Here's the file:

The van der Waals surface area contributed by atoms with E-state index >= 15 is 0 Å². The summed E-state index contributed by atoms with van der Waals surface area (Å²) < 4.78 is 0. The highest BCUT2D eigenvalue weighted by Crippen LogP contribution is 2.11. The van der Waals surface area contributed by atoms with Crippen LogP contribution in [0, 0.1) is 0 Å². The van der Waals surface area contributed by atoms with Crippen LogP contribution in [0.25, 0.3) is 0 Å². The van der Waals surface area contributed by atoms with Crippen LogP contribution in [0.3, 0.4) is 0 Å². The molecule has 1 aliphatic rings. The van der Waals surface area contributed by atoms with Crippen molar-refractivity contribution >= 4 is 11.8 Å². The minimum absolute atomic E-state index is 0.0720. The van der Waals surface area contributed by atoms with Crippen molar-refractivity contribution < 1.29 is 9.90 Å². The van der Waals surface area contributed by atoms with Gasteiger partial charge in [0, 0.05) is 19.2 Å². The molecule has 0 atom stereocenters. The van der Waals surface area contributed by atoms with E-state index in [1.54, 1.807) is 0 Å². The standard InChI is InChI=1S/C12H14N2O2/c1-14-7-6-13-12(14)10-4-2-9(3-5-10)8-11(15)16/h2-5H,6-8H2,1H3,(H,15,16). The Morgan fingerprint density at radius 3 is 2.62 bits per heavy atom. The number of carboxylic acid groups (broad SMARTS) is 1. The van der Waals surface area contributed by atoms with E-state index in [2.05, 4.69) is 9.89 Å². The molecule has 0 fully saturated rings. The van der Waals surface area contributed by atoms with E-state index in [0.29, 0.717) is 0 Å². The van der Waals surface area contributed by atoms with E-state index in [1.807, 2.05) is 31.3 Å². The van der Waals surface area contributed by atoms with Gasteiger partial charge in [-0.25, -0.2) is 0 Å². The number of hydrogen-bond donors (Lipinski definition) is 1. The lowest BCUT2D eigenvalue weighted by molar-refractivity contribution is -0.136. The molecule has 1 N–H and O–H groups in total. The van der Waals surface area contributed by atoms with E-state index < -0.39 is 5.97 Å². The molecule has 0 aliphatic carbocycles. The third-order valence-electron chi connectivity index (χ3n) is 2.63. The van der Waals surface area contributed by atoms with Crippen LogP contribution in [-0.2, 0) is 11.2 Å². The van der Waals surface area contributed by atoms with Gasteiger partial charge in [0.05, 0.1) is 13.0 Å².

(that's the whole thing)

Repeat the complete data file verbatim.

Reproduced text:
The van der Waals surface area contributed by atoms with E-state index >= 15 is 0 Å². The summed E-state index contributed by atoms with van der Waals surface area (Å²) < 4.78 is 0. The highest BCUT2D eigenvalue weighted by Crippen LogP contribution is 2.11. The van der Waals surface area contributed by atoms with Crippen LogP contribution in [0, 0.1) is 0 Å². The van der Waals surface area contributed by atoms with Crippen LogP contribution in [0.25, 0.3) is 0 Å². The van der Waals surface area contributed by atoms with Crippen LogP contribution in [0.3, 0.4) is 0 Å². The molecule has 1 aliphatic rings. The van der Waals surface area contributed by atoms with Crippen molar-refractivity contribution >= 4 is 11.8 Å². The minimum absolute atomic E-state index is 0.0720. The van der Waals surface area contributed by atoms with Crippen molar-refractivity contribution < 1.29 is 9.90 Å². The van der Waals surface area contributed by atoms with Gasteiger partial charge in [0, 0.05) is 19.2 Å². The molecule has 0 atom stereocenters. The van der Waals surface area contributed by atoms with E-state index in [1.54, 1.807) is 0 Å². The standard InChI is InChI=1S/C12H14N2O2/c1-14-7-6-13-12(14)10-4-2-9(3-5-10)8-11(15)16/h2-5H,6-8H2,1H3,(H,15,16). The Morgan fingerprint density at radius 3 is 2.62 bits per heavy atom. The number of carboxylic acid groups (broad SMARTS) is 1. The van der Waals surface area contributed by atoms with E-state index in [2.05, 4.69) is 9.89 Å². The molecule has 0 fully saturated rings. The van der Waals surface area contributed by atoms with E-state index in [0.29, 0.717) is 0 Å². The van der Waals surface area contributed by atoms with E-state index in [1.807, 2.05) is 31.3 Å². The van der Waals surface area contributed by atoms with Gasteiger partial charge in [-0.25, -0.2) is 0 Å². The number of hydrogen-bond donors (Lipinski definition) is 1. The lowest BCUT2D eigenvalue weighted by molar-refractivity contribution is -0.136. The molecule has 1 N–H and O–H groups in total. The van der Waals surface area contributed by atoms with E-state index < -0.39 is 5.97 Å². The molecule has 0 aliphatic carbocycles. The third-order valence-electron chi connectivity index (χ3n) is 2.63. The van der Waals surface area contributed by atoms with Crippen LogP contribution in [-0.2, 0) is 11.2 Å². The van der Waals surface area contributed by atoms with Gasteiger partial charge in [0.05, 0.1) is 13.0 Å².